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Genetics of dyslexia: the evolving landscape
  1. Johannes Schumacher (johannes.schumacher{at}
  1. University of Bonn, Germany
    1. Per Hoffmann (p.hoffmann{at}
    1. University of Bonn, Germany
      1. Christine Schmael (christine.schmael{at}
      1. Central Institute of Mental Health, Germany
        1. Gerd Schulte-Körne (gerd.schulte-koerne{at}
        1. University of Munich, Germany
          1. Markus M. Nöthen (markus.noethen{at}
          1. University of Bonn, Germany


            Dyslexia is amongst the most common neurodevelopmental disorders with a prevalence of 5-12%. At the phenotype level, various cognitive components can be distinguished which enable reading and spelling and which are disturbed in affected individuals. Depending on the phenotype dimension investigated, inherited factors are estimated to account for up to 80%. Linkage findings in dyslexia are relatively consistent across studies in comparison to findings for other neuropsychiatric disorders. This is particularly true for chromosome regions 1p34-p36, 6p21-p22, 15q21 and 18q11. Four candidate genes have recently been identified through systematic linkage disequilibrium studies in linkage region 6p21–p22, and through cloning approaches at chromosomal breakpoints. Results indicate that a disturbance in neuronal migration is a pathological correlate of dyslexia at the functional level. The following review presents a summary of the latest insights into the genetics of dyslexia and an overview of anticipated future developments.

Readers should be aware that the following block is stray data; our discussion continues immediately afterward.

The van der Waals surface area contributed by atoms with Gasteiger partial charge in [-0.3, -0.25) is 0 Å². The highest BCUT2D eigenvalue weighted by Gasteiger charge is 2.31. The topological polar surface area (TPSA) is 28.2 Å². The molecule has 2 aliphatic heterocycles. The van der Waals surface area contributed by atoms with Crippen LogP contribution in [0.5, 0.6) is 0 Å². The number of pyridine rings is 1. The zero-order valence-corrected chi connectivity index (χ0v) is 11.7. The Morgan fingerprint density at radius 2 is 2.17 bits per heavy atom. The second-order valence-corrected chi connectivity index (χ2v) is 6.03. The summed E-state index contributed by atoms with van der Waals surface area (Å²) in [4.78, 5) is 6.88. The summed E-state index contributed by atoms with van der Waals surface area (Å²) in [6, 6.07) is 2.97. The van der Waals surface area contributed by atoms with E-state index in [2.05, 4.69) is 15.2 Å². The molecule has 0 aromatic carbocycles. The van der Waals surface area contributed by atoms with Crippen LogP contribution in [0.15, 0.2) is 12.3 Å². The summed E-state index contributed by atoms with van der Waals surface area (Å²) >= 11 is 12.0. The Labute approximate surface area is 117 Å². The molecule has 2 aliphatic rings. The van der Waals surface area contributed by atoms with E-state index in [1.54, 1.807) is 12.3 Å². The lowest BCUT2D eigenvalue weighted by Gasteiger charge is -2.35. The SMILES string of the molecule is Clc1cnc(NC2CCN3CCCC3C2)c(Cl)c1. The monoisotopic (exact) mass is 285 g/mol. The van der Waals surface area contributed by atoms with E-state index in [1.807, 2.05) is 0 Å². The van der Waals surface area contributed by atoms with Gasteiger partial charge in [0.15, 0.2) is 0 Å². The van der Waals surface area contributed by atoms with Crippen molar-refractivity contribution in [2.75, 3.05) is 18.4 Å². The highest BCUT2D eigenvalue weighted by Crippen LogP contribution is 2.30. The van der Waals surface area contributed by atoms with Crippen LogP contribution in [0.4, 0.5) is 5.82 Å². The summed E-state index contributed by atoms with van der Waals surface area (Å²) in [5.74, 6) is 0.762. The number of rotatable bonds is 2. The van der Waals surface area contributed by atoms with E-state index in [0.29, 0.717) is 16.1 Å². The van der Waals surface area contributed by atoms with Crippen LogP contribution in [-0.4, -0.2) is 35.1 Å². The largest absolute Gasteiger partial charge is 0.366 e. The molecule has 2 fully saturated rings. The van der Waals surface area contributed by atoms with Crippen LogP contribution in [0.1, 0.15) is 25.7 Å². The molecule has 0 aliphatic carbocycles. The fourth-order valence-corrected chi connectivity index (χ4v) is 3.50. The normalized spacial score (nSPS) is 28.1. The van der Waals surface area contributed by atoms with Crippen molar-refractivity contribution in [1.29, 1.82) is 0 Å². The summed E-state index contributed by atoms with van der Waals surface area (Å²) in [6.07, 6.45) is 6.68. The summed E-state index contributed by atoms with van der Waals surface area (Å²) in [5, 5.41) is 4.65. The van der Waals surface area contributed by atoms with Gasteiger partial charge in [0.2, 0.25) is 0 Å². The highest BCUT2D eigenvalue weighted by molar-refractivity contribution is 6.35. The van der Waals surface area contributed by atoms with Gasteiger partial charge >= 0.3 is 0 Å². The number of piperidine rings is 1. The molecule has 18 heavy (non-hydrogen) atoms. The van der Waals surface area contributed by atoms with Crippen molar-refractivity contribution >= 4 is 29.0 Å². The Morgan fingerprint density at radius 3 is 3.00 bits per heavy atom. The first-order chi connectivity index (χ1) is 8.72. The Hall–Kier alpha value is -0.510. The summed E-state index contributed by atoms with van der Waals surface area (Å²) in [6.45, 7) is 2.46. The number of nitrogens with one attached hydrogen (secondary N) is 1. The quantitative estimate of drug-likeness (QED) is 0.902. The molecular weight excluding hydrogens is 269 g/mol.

• Dyslexia
            • Linkage mapping
            • Molecular genetics
            • Reading disorder

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